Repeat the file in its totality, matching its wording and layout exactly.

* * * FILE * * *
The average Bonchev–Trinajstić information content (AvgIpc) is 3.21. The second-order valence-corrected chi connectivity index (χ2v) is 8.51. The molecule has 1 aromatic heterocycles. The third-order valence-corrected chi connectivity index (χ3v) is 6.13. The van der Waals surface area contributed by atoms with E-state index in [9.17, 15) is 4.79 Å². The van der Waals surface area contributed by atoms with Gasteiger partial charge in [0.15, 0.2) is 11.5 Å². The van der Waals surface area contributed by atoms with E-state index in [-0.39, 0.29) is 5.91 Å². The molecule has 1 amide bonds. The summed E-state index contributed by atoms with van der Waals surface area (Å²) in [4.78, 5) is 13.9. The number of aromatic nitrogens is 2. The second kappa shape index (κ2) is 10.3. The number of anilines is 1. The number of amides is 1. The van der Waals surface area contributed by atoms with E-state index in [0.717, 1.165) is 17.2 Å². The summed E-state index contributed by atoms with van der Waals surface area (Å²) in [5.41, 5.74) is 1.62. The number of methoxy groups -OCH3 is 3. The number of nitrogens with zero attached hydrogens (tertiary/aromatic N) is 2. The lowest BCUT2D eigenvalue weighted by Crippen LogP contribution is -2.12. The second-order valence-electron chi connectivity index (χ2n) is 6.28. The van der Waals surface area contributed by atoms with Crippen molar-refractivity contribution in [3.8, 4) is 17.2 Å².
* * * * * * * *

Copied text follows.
The average Bonchev–Trinajstić information content (AvgIpc) is 3.21. The second-order valence-corrected chi connectivity index (χ2v) is 8.51. The molecule has 1 aromatic heterocycles. The third-order valence-corrected chi connectivity index (χ3v) is 6.13. The van der Waals surface area contributed by atoms with E-state index in [9.17, 15) is 4.79 Å². The van der Waals surface area contributed by atoms with Gasteiger partial charge in [0.15, 0.2) is 11.5 Å². The van der Waals surface area contributed by atoms with E-state index in [-0.39, 0.29) is 5.91 Å². The molecule has 1 amide bonds. The summed E-state index contributed by atoms with van der Waals surface area (Å²) in [4.78, 5) is 13.9. The number of aromatic nitrogens is 2. The second kappa shape index (κ2) is 10.3. The number of anilines is 1. The number of amides is 1. The van der Waals surface area contributed by atoms with E-state index in [0.717, 1.165) is 17.2 Å². The summed E-state index contributed by atoms with van der Waals surface area (Å²) in [5.41, 5.74) is 1.62. The number of methoxy groups -OCH3 is 3. The number of nitrogens with zero attached hydrogens (tertiary/aromatic N) is 2. The lowest BCUT2D eigenvalue weighted by Crippen LogP contribution is -2.12. The second-order valence-electron chi connectivity index (χ2n) is 6.28. The van der Waals surface area contributed by atoms with Crippen molar-refractivity contribution in [3.8, 4) is 17.2 Å².